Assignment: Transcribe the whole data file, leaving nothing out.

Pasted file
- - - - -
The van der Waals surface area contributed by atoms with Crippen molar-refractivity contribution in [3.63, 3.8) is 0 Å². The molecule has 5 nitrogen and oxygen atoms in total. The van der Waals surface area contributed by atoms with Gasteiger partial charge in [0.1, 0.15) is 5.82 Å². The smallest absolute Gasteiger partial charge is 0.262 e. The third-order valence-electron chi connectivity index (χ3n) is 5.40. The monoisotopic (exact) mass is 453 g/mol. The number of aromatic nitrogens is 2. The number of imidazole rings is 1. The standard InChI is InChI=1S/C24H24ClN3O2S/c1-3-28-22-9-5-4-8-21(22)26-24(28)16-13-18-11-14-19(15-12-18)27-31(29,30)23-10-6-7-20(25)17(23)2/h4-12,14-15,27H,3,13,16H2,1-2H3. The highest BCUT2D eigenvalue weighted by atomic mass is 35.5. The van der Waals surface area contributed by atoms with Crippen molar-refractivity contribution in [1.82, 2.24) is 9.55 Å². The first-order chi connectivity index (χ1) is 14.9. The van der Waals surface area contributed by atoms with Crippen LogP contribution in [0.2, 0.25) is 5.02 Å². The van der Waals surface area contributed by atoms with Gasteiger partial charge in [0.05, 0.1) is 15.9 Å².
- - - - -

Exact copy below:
The van der Waals surface area contributed by atoms with Crippen molar-refractivity contribution in [3.63, 3.8) is 0 Å². The molecule has 5 nitrogen and oxygen atoms in total. The van der Waals surface area contributed by atoms with Gasteiger partial charge in [0.1, 0.15) is 5.82 Å². The smallest absolute Gasteiger partial charge is 0.262 e. The third-order valence-electron chi connectivity index (χ3n) is 5.40. The monoisotopic (exact) mass is 453 g/mol. The number of aromatic nitrogens is 2. The number of imidazole rings is 1. The standard InChI is InChI=1S/C24H24ClN3O2S/c1-3-28-22-9-5-4-8-21(22)26-24(28)16-13-18-11-14-19(15-12-18)27-31(29,30)23-10-6-7-20(25)17(23)2/h4-12,14-15,27H,3,13,16H2,1-2H3. The highest BCUT2D eigenvalue weighted by atomic mass is 35.5. The van der Waals surface area contributed by atoms with Crippen molar-refractivity contribution in [1.82, 2.24) is 9.55 Å². The first-order chi connectivity index (χ1) is 14.9. The van der Waals surface area contributed by atoms with Crippen LogP contribution in [0.2, 0.25) is 5.02 Å². The van der Waals surface area contributed by atoms with Gasteiger partial charge in [0.05, 0.1) is 15.9 Å².